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Bush defends Iraq war to Britons
( 2003-11-20 01:12) (AP)

Welcomed to Britain with royal pageantry and a smattering of anti-war protesters, US President Bush on Wednesday defended the war in Iraq , saying military might must at times be used to confront the continuing, global danger of terrorism.

"In some cases, the measured use of force is all that protects us from a chaotic world ruled by force," Bush told academics gathered at Banqueting House.

During a 3 1/2-day state visit here, Bush was seeking to puncture what he views as misconceptions on this side of the Atlantic about the American-led Iraq invasion.

"There are principled objections to the use of force in every generation and I credit the motives behind these views," Bush said, mindful of the bitter opposition among many in Britain and across Europe to the U.S.- and British-led war in Iraq. Demonstrators had lined his motorcade route and protesters chanted outside as he spoke.

But, the president added: "Those in authority, however, are not judged only by good motivations. The people have given us the duty to defend them and that duty sometimes requires the violent restraint of violent men."

George W. Bush (L) is introduced by Queen Elizabeth to British Prime Minister Tony Blair (R) during an official welcoming ceremony at Buckingham Palace in London. [AP]

Prime Minister Tony Blair , who has faced strong criticism from the British public for remaining America's staunchest ally in the Iraq war, also defended Britain's close relationship with the United States and the coalition's handling of the situation in Iraq.

"It really is about time we started to realize who our allies are, who our enemies are, stick with the one and fight the other," Blair said earlier before the House of Commons, to loud cheers.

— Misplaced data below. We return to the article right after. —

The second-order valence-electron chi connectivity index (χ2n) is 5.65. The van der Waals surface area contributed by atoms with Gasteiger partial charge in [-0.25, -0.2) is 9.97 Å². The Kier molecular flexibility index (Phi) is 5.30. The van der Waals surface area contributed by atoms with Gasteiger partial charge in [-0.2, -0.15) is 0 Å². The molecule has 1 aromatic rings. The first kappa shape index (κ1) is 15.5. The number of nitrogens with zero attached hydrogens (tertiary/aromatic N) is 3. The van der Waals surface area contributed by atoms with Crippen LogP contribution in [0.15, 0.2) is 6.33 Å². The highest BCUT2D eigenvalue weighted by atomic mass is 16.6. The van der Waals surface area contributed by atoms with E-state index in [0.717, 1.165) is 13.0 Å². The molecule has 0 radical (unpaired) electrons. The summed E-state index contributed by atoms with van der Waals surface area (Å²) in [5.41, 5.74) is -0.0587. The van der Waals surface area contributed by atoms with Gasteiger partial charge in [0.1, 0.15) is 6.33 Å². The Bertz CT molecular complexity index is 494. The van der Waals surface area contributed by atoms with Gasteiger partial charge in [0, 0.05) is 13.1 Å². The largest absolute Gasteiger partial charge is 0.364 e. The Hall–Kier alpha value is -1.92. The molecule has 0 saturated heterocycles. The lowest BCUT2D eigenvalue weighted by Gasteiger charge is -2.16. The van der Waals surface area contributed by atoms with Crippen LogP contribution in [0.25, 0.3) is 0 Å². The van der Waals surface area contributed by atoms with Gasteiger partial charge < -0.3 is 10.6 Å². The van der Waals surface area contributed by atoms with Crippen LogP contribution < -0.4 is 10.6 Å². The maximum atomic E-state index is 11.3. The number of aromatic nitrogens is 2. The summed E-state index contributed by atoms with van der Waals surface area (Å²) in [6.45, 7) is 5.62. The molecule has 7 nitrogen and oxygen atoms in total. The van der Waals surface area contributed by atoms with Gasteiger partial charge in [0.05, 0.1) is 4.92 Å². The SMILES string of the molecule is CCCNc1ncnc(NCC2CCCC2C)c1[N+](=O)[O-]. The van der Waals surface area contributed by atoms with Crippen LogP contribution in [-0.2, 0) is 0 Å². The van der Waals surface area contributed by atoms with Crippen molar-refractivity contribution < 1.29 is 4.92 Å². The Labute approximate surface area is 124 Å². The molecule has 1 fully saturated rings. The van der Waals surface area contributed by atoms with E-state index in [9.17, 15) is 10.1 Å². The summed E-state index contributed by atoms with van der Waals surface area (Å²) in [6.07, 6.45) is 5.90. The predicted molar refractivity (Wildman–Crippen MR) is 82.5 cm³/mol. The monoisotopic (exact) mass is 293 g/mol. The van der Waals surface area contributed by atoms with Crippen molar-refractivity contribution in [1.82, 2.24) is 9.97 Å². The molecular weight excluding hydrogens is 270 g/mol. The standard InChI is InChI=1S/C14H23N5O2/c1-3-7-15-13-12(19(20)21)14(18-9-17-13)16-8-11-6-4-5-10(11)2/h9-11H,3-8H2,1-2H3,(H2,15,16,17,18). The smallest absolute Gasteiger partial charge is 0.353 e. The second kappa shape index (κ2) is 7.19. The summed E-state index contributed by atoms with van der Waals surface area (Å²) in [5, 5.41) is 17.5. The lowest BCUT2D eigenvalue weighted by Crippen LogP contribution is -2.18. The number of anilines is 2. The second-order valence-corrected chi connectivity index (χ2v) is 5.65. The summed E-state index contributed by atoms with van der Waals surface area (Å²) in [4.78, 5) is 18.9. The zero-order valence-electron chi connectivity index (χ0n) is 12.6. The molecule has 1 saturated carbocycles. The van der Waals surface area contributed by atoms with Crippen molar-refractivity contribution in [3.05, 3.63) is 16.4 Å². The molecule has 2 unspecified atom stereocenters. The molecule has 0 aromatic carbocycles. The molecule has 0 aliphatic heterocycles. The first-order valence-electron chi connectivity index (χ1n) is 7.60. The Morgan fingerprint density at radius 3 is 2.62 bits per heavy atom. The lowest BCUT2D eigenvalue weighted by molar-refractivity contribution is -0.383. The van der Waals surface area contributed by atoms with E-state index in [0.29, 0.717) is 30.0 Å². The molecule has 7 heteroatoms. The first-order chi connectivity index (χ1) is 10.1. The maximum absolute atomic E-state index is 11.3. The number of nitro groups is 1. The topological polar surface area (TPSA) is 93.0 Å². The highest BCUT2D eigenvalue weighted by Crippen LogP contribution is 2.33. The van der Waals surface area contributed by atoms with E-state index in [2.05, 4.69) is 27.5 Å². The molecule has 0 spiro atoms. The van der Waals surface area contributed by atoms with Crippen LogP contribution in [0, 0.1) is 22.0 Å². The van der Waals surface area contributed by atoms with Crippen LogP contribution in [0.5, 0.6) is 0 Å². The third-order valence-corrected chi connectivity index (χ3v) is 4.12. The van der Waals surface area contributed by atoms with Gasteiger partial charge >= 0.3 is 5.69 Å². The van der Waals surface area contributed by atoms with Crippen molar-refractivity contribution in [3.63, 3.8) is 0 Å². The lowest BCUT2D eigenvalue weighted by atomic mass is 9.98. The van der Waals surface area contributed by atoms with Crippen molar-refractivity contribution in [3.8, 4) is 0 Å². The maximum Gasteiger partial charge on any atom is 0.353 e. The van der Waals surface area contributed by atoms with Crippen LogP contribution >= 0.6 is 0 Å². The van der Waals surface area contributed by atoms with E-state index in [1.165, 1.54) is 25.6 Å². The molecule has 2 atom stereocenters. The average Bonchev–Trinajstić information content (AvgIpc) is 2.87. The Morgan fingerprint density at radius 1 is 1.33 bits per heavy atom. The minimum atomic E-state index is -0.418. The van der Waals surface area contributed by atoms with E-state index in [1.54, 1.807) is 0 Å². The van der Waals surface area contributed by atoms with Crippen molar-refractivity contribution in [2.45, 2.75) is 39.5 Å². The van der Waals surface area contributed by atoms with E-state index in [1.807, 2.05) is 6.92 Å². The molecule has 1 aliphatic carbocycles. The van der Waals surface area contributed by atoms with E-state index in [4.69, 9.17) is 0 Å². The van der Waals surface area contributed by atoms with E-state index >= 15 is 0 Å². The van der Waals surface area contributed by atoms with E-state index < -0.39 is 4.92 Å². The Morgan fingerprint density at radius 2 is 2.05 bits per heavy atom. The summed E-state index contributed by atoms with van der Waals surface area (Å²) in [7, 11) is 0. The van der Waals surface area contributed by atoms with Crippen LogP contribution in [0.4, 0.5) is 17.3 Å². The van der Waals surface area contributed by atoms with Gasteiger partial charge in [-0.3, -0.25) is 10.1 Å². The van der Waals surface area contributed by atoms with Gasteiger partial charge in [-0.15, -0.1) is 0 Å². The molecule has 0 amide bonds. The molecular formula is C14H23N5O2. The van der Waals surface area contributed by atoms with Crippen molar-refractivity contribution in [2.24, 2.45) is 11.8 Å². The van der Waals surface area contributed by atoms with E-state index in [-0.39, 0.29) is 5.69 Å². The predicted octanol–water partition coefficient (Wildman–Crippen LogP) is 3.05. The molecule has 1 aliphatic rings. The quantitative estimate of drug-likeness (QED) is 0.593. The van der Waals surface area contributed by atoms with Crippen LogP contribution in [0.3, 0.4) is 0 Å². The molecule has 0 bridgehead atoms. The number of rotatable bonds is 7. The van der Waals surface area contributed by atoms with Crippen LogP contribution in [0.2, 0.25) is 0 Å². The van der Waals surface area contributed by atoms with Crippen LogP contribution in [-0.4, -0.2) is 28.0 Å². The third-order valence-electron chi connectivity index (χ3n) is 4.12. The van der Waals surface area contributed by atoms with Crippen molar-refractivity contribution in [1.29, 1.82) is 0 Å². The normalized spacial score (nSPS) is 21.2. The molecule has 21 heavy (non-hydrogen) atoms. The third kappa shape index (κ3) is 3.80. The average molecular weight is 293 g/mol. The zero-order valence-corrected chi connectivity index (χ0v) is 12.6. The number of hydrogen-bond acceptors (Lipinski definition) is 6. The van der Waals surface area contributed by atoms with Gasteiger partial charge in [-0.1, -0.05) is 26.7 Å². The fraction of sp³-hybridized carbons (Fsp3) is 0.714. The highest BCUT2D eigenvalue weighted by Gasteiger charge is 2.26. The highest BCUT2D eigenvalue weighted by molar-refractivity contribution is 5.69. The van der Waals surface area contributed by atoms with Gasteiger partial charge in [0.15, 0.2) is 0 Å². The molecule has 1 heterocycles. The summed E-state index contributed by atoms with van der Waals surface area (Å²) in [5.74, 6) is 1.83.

In the morning, Queen Elizabeth II and Prince Philip gave a royal salute to the American leader, greeting Bush at Buckingham Palace.

As ceremonial cannon blasts from a 41-gun salute shook the palace, Bush and his wife, Laura, moved down a receiving line with the queen and prince. Bush and the prince then inspected a column of Coldstream Guards, with their trademark gray coats and tall, furry black hats.

Buckingham Palace, the queen's London residence, also was a focal point for demonstrators opposed to the Iraq war. They gathered behind metal barriers Wednesday, watched by large numbers of yellow-jacketed police officers.

But though the light crowd of several hundred protesters was kept several dozen yards from the gates, their chants could be heard inside the grounds as the president greeted dignitaries.

In his speech, Bush invoked the Sept. 11, 2001, terrorist attacks in America to warn against inaction.

"The hope that danger has passed is comforting, is understanding, and it is false," he said. "These terrorists target the innocent and they kill by the thousands. And they would, if they gain the weapons they seek, kill by the millions and not be finished. ... The evil is in plain sight. The danger only increases with denial."